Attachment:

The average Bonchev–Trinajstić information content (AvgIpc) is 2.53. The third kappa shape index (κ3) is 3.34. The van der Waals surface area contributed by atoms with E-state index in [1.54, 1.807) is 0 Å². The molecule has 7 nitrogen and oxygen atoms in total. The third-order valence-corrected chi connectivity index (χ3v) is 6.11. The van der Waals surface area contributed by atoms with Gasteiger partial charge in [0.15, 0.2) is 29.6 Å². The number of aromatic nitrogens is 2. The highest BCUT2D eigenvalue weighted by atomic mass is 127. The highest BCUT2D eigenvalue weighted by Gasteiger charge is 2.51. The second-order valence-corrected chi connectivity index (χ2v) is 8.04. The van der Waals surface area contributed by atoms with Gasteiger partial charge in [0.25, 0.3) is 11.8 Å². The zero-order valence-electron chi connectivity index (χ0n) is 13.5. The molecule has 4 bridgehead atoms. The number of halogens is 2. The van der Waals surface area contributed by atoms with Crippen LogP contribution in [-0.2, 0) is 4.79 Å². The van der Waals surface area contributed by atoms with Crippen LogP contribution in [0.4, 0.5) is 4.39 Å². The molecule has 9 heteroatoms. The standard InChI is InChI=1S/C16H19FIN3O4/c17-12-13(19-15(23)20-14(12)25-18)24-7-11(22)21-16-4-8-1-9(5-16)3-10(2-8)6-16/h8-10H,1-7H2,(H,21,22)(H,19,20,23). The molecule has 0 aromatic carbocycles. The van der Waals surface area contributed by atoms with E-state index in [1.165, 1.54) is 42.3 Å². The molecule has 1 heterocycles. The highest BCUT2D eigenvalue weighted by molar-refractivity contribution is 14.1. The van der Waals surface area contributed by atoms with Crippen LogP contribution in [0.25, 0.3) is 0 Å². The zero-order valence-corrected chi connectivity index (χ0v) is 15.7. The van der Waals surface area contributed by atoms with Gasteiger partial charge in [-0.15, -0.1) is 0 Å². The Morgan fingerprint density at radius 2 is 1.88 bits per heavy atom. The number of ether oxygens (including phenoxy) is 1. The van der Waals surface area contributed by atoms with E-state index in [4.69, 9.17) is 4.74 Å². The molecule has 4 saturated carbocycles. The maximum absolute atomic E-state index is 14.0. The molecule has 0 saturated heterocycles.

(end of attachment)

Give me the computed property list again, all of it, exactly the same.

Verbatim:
The average Bonchev–Trinajstić information content (AvgIpc) is 2.53. The third kappa shape index (κ3) is 3.34. The van der Waals surface area contributed by atoms with E-state index in [1.54, 1.807) is 0 Å². The molecule has 7 nitrogen and oxygen atoms in total. The third-order valence-corrected chi connectivity index (χ3v) is 6.11. The van der Waals surface area contributed by atoms with Gasteiger partial charge in [0.15, 0.2) is 29.6 Å². The number of aromatic nitrogens is 2. The highest BCUT2D eigenvalue weighted by atomic mass is 127. The highest BCUT2D eigenvalue weighted by Gasteiger charge is 2.51. The second-order valence-corrected chi connectivity index (χ2v) is 8.04. The van der Waals surface area contributed by atoms with Gasteiger partial charge in [0.25, 0.3) is 11.8 Å². The zero-order valence-electron chi connectivity index (χ0n) is 13.5. The molecule has 4 bridgehead atoms. The number of halogens is 2. The van der Waals surface area contributed by atoms with Crippen LogP contribution in [-0.2, 0) is 4.79 Å². The van der Waals surface area contributed by atoms with Crippen LogP contribution in [0.4, 0.5) is 4.39 Å². The molecule has 9 heteroatoms. The standard InChI is InChI=1S/C16H19FIN3O4/c17-12-13(19-15(23)20-14(12)25-18)24-7-11(22)21-16-4-8-1-9(5-16)3-10(2-8)6-16/h8-10H,1-7H2,(H,21,22)(H,19,20,23). The molecule has 0 aromatic carbocycles. The van der Waals surface area contributed by atoms with E-state index in [1.165, 1.54) is 42.3 Å². The molecule has 1 heterocycles. The highest BCUT2D eigenvalue weighted by molar-refractivity contribution is 14.1. The van der Waals surface area contributed by atoms with Crippen LogP contribution in [0.25, 0.3) is 0 Å². The zero-order valence-corrected chi connectivity index (χ0v) is 15.7. The van der Waals surface area contributed by atoms with Gasteiger partial charge in [-0.15, -0.1) is 0 Å². The Morgan fingerprint density at radius 2 is 1.88 bits per heavy atom. The number of ether oxygens (including phenoxy) is 1. The van der Waals surface area contributed by atoms with E-state index in [4.69, 9.17) is 4.74 Å². The molecule has 4 saturated carbocycles. The maximum absolute atomic E-state index is 14.0. The molecule has 0 saturated heterocycles.